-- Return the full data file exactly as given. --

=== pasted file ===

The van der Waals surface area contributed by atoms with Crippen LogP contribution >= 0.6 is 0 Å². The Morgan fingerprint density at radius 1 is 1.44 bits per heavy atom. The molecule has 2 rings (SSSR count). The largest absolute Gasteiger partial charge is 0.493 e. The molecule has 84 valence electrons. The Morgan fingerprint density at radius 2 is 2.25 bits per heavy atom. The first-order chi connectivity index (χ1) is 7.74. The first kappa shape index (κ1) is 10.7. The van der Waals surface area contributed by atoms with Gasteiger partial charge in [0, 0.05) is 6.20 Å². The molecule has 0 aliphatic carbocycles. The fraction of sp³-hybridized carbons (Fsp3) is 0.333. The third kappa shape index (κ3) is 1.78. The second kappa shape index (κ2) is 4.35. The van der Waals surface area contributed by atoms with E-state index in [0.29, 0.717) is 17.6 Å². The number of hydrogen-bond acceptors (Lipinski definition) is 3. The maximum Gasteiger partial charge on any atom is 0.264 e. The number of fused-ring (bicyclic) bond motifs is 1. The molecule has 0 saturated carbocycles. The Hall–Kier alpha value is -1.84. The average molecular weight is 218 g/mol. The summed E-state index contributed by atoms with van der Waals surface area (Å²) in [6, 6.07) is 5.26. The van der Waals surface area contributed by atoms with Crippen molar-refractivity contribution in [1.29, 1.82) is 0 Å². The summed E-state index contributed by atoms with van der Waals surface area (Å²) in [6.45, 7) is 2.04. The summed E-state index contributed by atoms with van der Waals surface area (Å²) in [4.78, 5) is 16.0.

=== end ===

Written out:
The van der Waals surface area contributed by atoms with Crippen LogP contribution >= 0.6 is 0 Å². The Morgan fingerprint density at radius 1 is 1.44 bits per heavy atom. The molecule has 2 rings (SSSR count). The largest absolute Gasteiger partial charge is 0.493 e. The molecule has 84 valence electrons. The Morgan fingerprint density at radius 2 is 2.25 bits per heavy atom. The first-order chi connectivity index (χ1) is 7.74. The first kappa shape index (κ1) is 10.7. The van der Waals surface area contributed by atoms with Gasteiger partial charge in [0, 0.05) is 6.20 Å². The molecule has 0 aliphatic carbocycles. The fraction of sp³-hybridized carbons (Fsp3) is 0.333. The third kappa shape index (κ3) is 1.78. The second kappa shape index (κ2) is 4.35. The van der Waals surface area contributed by atoms with E-state index in [0.29, 0.717) is 17.6 Å². The number of hydrogen-bond acceptors (Lipinski definition) is 3. The maximum Gasteiger partial charge on any atom is 0.264 e. The number of fused-ring (bicyclic) bond motifs is 1. The molecule has 0 saturated carbocycles. The Hall–Kier alpha value is -1.84. The average molecular weight is 218 g/mol. The summed E-state index contributed by atoms with van der Waals surface area (Å²) in [6, 6.07) is 5.26. The van der Waals surface area contributed by atoms with Crippen molar-refractivity contribution in [1.29, 1.82) is 0 Å². The summed E-state index contributed by atoms with van der Waals surface area (Å²) in [6.45, 7) is 2.04. The summed E-state index contributed by atoms with van der Waals surface area (Å²) in [4.78, 5) is 16.0.